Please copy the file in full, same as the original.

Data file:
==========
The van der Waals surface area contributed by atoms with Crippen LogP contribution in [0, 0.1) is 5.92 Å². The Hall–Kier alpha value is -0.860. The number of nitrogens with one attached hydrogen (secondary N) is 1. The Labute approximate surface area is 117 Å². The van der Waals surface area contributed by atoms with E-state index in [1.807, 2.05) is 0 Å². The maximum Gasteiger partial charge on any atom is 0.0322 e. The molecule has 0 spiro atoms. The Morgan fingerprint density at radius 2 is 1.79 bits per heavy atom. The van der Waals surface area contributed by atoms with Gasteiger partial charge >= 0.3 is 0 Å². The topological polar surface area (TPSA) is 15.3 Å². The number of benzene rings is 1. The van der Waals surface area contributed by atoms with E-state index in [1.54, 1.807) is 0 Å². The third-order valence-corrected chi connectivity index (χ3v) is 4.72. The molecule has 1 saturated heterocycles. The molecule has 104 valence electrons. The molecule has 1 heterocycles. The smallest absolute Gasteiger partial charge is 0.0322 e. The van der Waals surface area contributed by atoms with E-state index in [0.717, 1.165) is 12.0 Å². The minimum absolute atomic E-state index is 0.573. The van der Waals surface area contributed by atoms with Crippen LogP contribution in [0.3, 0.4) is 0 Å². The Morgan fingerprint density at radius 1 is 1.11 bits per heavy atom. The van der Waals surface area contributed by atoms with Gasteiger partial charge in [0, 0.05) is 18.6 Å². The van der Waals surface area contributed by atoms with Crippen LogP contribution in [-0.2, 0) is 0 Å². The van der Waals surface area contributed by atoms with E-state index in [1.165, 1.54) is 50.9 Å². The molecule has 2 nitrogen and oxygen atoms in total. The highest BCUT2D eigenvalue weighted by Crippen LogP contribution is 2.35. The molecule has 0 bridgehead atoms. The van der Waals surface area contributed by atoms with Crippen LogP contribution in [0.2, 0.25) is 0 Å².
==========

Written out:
The van der Waals surface area contributed by atoms with Crippen LogP contribution in [0, 0.1) is 5.92 Å². The Hall–Kier alpha value is -0.860. The number of nitrogens with one attached hydrogen (secondary N) is 1. The Labute approximate surface area is 117 Å². The van der Waals surface area contributed by atoms with E-state index in [1.807, 2.05) is 0 Å². The maximum Gasteiger partial charge on any atom is 0.0322 e. The molecule has 0 spiro atoms. The Morgan fingerprint density at radius 2 is 1.79 bits per heavy atom. The van der Waals surface area contributed by atoms with Gasteiger partial charge >= 0.3 is 0 Å². The topological polar surface area (TPSA) is 15.3 Å². The number of benzene rings is 1. The van der Waals surface area contributed by atoms with E-state index in [1.54, 1.807) is 0 Å². The third-order valence-corrected chi connectivity index (χ3v) is 4.72. The molecule has 1 saturated heterocycles. The molecule has 104 valence electrons. The molecule has 1 heterocycles. The smallest absolute Gasteiger partial charge is 0.0322 e. The van der Waals surface area contributed by atoms with E-state index in [0.717, 1.165) is 12.0 Å². The minimum absolute atomic E-state index is 0.573. The van der Waals surface area contributed by atoms with Crippen LogP contribution in [0.3, 0.4) is 0 Å². The Morgan fingerprint density at radius 1 is 1.11 bits per heavy atom. The van der Waals surface area contributed by atoms with Gasteiger partial charge in [0, 0.05) is 18.6 Å². The van der Waals surface area contributed by atoms with Crippen LogP contribution in [-0.2, 0) is 0 Å². The van der Waals surface area contributed by atoms with E-state index in [1.165, 1.54) is 50.9 Å². The molecule has 2 nitrogen and oxygen atoms in total. The highest BCUT2D eigenvalue weighted by Crippen LogP contribution is 2.35. The molecule has 0 bridgehead atoms. The van der Waals surface area contributed by atoms with Crippen LogP contribution in [0.2, 0.25) is 0 Å².